Thursday, August 5, 2021

Book 296: Daisy Jones & The Six


"'She had written something that felt like I could have written it, except that I knew I couldn’t have. I wouldn’t have come up with something like that. Which is what we all want from art, isn’t it? When someone pins down something that feels like it lives inside us? Takes a piece of your heart out and shows it to you?'"

Dates read: February 15-18, 2019

Rating: 9/10

I've read enough Hollywood memoirs to know that being talented isn't necessarily a ticket to automatic success, fame, and happiness. First of all, there are plenty of talented people who never make it at all because they just didn't get the right break at the right time. And if you do get that break, the team that surrounds you can help leverage it in the right direction...or the wrong advice can send it all crashing down. And then, of course, there are the things you get access to once you've made it to a decent level of success: the sycophants, the drugs, the partying. So many chances to go wrong.

Told in the style of an oral history or Behind The Music special, Taylor Jenkins Reid's Daisy Jones & The Six gives us the story of a band who create a legendary album...and break up right in the middle of the tour, never to perform together again. Daisy is an LA girl who mostly raises herself, and rises above her It Girl beginnings through the strength of her talent as a singer and songwriter. The Six are a band rooted in the collaboration between the two Dunne brothers (Billy the lead singer, Graham the guitarist), with the remaining four drawn into their orbit over time. After some initial minor success leads Billy down the road of partying, sex, and drugs, his wife Camila helps him get clean for her and their new baby daughter. The band seems destined to work steadily but never really break out until their shared label puts Daisy on a single with The Six. It's such a hit that a joint record seems the only logical next step.

It's the writing and recording of that record, Aurora, which forms the core of the narrative. The tensions between Daisy and the already established The Six (who have internal fissures of their own) roil, over who will be writing the songs and how the album will be put together. And Daisy's own drug use, already established but increasing as things progress, adds another layer of complications. And most problematic of all, the chemistry that makes Daisy and Billy compelling co-writers and duet partners isn't just in the recording booth. Once it all comes together, the album is an undeniable smash, but a confrontation tears it all apart.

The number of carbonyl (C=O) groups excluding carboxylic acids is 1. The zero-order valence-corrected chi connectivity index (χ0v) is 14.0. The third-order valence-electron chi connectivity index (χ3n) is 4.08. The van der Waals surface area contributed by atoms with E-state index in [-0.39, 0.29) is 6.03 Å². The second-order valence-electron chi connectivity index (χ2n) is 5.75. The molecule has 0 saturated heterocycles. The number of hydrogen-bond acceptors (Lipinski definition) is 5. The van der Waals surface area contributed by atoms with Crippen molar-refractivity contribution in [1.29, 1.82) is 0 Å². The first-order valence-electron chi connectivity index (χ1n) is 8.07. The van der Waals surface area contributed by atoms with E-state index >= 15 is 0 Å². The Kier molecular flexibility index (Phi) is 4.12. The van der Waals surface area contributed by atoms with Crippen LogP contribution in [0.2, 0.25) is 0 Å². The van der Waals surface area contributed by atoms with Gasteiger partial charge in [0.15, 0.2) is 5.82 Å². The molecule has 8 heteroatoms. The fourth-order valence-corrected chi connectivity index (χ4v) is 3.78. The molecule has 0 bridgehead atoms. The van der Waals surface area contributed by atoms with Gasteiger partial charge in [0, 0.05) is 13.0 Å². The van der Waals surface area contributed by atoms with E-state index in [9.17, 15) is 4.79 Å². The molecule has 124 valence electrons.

This book was optioned for a series adaptation before it was even released to shelves, and it's not hard to see why: there are vivid characters, plenty of storylines, and real drama. I was at first put off a bit by the lack of actual narrative structure (the entire book consists of snippets of interviews laced together), but the style wound up suiting the story, for me. It gives the reader the chance to get to know characters through both their own perspectives and the perspectives of others, and it keeps things moving along quickly. It's easy to devour large portions of the book in one sitting, easy to convince yourself that it won't take too long to read 10 more pages, which becomes 20, and then 50. I got so emotionally invested in the characters that even though the actual plot varied quite little from where I thought it would go, I wanted to see how it all played out.

Though it was a fantastically enjoyable book, it wasn't without flaws for me. For one thing, Daisy's slim frame, acknowledged to be at least in part owed to her addiction issues, is fetishized in a way that felt weird. And it didn't quite stick the landing...the reveal of the person behind the interviews felt inorganic, and the actual closing note also rang false. But mostly, I thought it was textured, layered, and enormously entertaining and compelling. I really loved it and would highly recommend it to all readers!

One year ago, I was reading: The Thirteenth Tale

Two years ago, I was reading: Marie Antoinette

Three years ago, I was reading: Shantaram

Four years ago, I was reading: Party Monster

Five years ago, I was reading: Reading Lolita in Tehran

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